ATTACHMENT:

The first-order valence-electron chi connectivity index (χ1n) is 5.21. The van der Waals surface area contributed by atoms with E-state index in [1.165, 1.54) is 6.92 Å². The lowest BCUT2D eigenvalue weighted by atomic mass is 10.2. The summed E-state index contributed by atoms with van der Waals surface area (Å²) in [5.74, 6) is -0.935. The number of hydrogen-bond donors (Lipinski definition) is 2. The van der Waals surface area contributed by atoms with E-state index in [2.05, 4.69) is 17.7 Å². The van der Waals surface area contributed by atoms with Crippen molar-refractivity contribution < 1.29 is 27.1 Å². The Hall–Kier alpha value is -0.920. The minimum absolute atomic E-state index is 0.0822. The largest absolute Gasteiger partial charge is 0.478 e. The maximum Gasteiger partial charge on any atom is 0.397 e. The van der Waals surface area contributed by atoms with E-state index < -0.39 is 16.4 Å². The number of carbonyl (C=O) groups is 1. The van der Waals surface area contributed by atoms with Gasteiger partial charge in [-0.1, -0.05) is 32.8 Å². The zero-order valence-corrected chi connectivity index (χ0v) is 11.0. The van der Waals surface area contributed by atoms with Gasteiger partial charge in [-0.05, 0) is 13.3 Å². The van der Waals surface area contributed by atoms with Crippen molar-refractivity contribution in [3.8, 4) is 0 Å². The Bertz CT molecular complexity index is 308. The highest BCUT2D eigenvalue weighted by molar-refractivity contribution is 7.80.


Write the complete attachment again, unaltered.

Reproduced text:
The first-order valence-electron chi connectivity index (χ1n) is 5.21. The van der Waals surface area contributed by atoms with E-state index in [1.165, 1.54) is 6.92 Å². The lowest BCUT2D eigenvalue weighted by atomic mass is 10.2. The summed E-state index contributed by atoms with van der Waals surface area (Å²) in [5.74, 6) is -0.935. The number of hydrogen-bond donors (Lipinski definition) is 2. The van der Waals surface area contributed by atoms with E-state index in [2.05, 4.69) is 17.7 Å². The van der Waals surface area contributed by atoms with Crippen molar-refractivity contribution < 1.29 is 27.1 Å². The Hall–Kier alpha value is -0.920. The minimum absolute atomic E-state index is 0.0822. The largest absolute Gasteiger partial charge is 0.478 e. The maximum Gasteiger partial charge on any atom is 0.397 e. The van der Waals surface area contributed by atoms with E-state index < -0.39 is 16.4 Å². The number of carbonyl (C=O) groups is 1. The van der Waals surface area contributed by atoms with Gasteiger partial charge in [-0.1, -0.05) is 32.8 Å². The zero-order valence-corrected chi connectivity index (χ0v) is 11.0. The van der Waals surface area contributed by atoms with Gasteiger partial charge in [-0.05, 0) is 13.3 Å². The van der Waals surface area contributed by atoms with Crippen molar-refractivity contribution in [3.8, 4) is 0 Å². The Bertz CT molecular complexity index is 308. The highest BCUT2D eigenvalue weighted by molar-refractivity contribution is 7.80.